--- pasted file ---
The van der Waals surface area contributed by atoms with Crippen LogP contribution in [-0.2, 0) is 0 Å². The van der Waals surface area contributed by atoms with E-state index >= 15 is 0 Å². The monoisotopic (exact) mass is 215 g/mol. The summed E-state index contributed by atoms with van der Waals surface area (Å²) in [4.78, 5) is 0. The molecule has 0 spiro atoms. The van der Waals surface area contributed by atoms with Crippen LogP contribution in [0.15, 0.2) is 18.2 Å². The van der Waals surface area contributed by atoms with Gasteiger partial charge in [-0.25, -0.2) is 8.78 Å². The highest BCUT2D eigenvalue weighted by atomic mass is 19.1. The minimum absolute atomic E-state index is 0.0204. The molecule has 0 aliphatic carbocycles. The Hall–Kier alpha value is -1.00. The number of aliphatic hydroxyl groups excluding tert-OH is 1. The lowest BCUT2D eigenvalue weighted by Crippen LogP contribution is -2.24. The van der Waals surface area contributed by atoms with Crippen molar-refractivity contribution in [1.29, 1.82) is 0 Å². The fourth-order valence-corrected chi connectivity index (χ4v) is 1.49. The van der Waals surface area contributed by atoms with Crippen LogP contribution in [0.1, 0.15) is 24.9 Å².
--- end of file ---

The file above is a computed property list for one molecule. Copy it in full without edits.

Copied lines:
The van der Waals surface area contributed by atoms with Crippen LogP contribution in [-0.2, 0) is 0 Å². The van der Waals surface area contributed by atoms with E-state index >= 15 is 0 Å². The monoisotopic (exact) mass is 215 g/mol. The summed E-state index contributed by atoms with van der Waals surface area (Å²) in [4.78, 5) is 0. The molecule has 0 spiro atoms. The van der Waals surface area contributed by atoms with Crippen LogP contribution in [0.15, 0.2) is 18.2 Å². The van der Waals surface area contributed by atoms with Gasteiger partial charge in [-0.25, -0.2) is 8.78 Å². The highest BCUT2D eigenvalue weighted by atomic mass is 19.1. The minimum absolute atomic E-state index is 0.0204. The molecule has 0 aliphatic carbocycles. The Hall–Kier alpha value is -1.00. The number of aliphatic hydroxyl groups excluding tert-OH is 1. The lowest BCUT2D eigenvalue weighted by Crippen LogP contribution is -2.24. The van der Waals surface area contributed by atoms with Crippen molar-refractivity contribution in [1.29, 1.82) is 0 Å². The fourth-order valence-corrected chi connectivity index (χ4v) is 1.49. The van der Waals surface area contributed by atoms with Crippen LogP contribution in [0.1, 0.15) is 24.9 Å².